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    Fedyukin, Igor 2018. “Westernizations” from Peter I to Meiji: war, political competition, and institutional change. Theory and Society, Vol. 47, Issue. 2, p. 207.

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  • Print publication year: 1980
  • Online publication date: March 2008

4 - The military challenge: the north-west and the coast

Summary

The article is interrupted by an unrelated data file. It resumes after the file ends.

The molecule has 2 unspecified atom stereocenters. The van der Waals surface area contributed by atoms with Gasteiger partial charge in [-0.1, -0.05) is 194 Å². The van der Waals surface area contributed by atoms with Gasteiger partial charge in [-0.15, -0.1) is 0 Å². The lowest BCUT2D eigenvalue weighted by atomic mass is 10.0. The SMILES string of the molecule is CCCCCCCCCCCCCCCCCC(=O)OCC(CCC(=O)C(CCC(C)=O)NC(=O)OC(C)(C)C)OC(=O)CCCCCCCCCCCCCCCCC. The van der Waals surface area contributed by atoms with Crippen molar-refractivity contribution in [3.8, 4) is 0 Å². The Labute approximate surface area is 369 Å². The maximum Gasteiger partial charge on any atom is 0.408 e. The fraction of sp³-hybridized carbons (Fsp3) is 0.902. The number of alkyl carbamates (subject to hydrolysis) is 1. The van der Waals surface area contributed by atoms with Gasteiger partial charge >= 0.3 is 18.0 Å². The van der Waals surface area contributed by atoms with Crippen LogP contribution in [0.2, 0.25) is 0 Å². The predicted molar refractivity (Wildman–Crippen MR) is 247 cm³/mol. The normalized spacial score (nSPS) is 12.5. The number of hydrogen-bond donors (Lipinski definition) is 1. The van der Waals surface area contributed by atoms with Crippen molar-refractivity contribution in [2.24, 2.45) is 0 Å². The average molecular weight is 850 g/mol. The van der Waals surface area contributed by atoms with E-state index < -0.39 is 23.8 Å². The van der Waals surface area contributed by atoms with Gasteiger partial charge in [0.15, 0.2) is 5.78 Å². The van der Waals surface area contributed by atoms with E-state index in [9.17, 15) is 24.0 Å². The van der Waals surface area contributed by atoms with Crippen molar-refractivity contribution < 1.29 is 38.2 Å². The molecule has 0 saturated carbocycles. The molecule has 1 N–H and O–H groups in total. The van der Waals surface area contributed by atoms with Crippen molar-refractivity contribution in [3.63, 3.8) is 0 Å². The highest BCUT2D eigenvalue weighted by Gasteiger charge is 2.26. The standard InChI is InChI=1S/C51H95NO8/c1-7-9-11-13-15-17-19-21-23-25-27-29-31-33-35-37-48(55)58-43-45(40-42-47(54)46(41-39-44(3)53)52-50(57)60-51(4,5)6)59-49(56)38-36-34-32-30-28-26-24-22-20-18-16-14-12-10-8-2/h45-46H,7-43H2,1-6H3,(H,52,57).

By the early 1870s, the Ch'ing forces undoubtedly had acquired the capacity to suppress rebellion in most areas of China proper. However, it remained questionable as to whether they could stand up to foreign invaders on the coast or even deal with rebels in the difficult terrain of the North-West or Central Asia. Before imperial China's forces could get to Sinkiang, they had first to overcome the Chinese Muslims in Shensi and Kansu. The Sino-French War of 1884-5 was the first external test of China's new military and naval programmes of the past two decades. From beginning to end, the Sino-Japanese War had been an unmitigated disaster. In the peace negotiations, China's most effective bargaining point was not the remaining strength of her military and naval forces, but rather Japanese guilt over the wounding of Li Hung-chang by a Japanese fanatic.
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